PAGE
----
ODE TO THE SPRING (你是我的春天) (2022)

Genre: Drama
Director: Zhou Nan, Zhang Chi, Tian Yusheng, Dong Yue, Rao Xiaozhi
Cast: Zhou Dongyu, Huang Xiaoming, Song Jia
Runtime: 2 hrs 1 min
Rating: PG (Some Disturbing Scenes)
Released By: Shaw Organisation
Official Website: 

Opening Day: 28 July 2022

Synopsis: Five independent but interconnected stories offering a sincere tribute to the “ordinary heroes” in the fight against the COVID-19 pandemic in Wuhan – doctors, patients, volunteers, primary workers and ordinary people. From the perspective of these inspirational stories, the film conveys the ever-growing energy and warmth that spring brings.

Movie Review:

Truth be told, it does feel a little late for this Mainland Chinese movie to be screened. Most countries have learnt to live with COVID-19, and here in Singapore, this writer is of the opinion that we are past the phase of feeling unsure of what the pandemic will bring about. And for us to watch a movie about the everyday people in Wuhan during the early stages of the outbreak, it does just feels that the filmmakers did not plan a timely release of the film.

And besides the many patriotic Chinese shows and drama series that people have seen, we have at least seen three big screen releases in the form of Wu Hao’s harrowing documentary 76 Days, Andrew Lau’s star studded Chinese Doctors and Xue Xiaolu’s heartwarming Embrace Again.

It sure doesn’t help that this latecomer feels very similar to Xue’s romance drama. Both titles feature interconnected stories about people affected by COVID-19, and both star Zhou Dongyu in adorable roles. Did the award winning actress get confused while filming on the sets of these two productions?

The five tales are in this feature movie are directed by Dong Yue, Rao Xiaozhi, Tian Yusheng, Zhang Chi, Zhou Nan. The first story sees a young man who moves to Shanghaito earn more money for he and his girlfriend’s (Zhou) future, much to her disapproval. When he returns to Wuhan, the virus has made its presence felt in the city and things are not looking good. Then we meet two migrant workers who have to sell face masks in Wuhan, and realising the gravity of the situation only when they are on site. You can expect this a melodrama overflowing with moral goodness and compassion as the protagonists are holding on to a commodity that was considered rare in the early days of the outbreak.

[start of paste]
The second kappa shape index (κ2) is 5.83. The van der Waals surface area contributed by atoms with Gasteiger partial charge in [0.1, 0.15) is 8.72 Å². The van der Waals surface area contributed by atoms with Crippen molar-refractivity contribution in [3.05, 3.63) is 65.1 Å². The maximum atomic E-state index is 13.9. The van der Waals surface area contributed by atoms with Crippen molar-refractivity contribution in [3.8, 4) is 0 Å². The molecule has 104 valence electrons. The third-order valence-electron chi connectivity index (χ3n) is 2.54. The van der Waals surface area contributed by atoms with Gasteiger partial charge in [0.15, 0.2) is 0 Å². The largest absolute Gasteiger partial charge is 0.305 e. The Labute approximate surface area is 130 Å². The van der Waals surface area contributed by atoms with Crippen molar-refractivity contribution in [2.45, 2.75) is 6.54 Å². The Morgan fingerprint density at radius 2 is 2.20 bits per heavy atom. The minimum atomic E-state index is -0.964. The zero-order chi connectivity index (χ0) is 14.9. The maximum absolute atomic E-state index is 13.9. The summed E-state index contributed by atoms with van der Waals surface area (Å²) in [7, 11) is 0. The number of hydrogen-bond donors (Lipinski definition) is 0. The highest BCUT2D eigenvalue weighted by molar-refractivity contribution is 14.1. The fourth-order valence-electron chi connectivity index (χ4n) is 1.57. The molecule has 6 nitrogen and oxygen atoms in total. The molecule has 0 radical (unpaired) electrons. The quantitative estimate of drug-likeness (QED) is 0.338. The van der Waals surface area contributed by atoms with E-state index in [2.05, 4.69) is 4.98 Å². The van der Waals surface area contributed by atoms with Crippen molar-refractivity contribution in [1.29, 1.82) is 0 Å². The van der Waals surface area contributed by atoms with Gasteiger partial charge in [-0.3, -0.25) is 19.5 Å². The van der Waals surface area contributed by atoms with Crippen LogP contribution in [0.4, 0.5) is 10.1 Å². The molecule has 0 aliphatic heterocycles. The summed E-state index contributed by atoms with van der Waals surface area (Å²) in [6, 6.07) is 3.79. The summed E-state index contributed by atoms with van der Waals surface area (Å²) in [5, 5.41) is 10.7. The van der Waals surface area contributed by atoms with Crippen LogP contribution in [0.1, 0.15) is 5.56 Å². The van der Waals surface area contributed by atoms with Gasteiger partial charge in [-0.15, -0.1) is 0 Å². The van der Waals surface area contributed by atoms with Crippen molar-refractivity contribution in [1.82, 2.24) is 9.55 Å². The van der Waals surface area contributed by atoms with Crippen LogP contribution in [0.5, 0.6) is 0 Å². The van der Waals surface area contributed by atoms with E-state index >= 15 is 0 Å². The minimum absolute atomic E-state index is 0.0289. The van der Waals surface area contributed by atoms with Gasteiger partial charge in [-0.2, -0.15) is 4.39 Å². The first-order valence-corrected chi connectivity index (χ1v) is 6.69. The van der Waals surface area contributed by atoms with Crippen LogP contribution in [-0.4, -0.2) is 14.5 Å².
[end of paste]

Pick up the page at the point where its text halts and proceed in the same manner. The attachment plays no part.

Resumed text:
Next, we have a husband and wife, both healthcare workers, who only get to meet in their car each night where they try to get a few hours of sleep between shifts. The couple experience turmoil as they go through the guilt of not being able to save a fellow doctor and the anxiety of wondering what will happen to their son if they succumb to the virus. Elsewhere, the head of a neighbourhood committee has to manage the complaints from the residents who are getting increasingly irritated by a girl’s piano playing. When he contracts a fever, you can bet the community is going to come together and make things feel warm and fuzzy, making everyone forget about the prior arguments. In the most creative story, a boy’s vivid imagination allows him to battle the virus with his obsession with Nezha. Like the other tales, this one also deals with parent separation, as the kid is taken care of his busy father while his mother is on medical duty in Wuhan.

The 121 minute movie also stars Huang Xiaoming, Song Jia, Yin Fang and Wang Jingchun. The actors do a find job, but one can’t help feel that this is another propaganda vehicle to stir the emotions of China’s people. If it was released earlier when the world was still struggling to live with COVID-19, the effect would have been better.

Movie Rating:

(We have seen similar tales inspired by the everyday people affected by the pandemic, and this movie might have worked better if it was released when the world was still struggling to live with COVID-19)

Review by John Li


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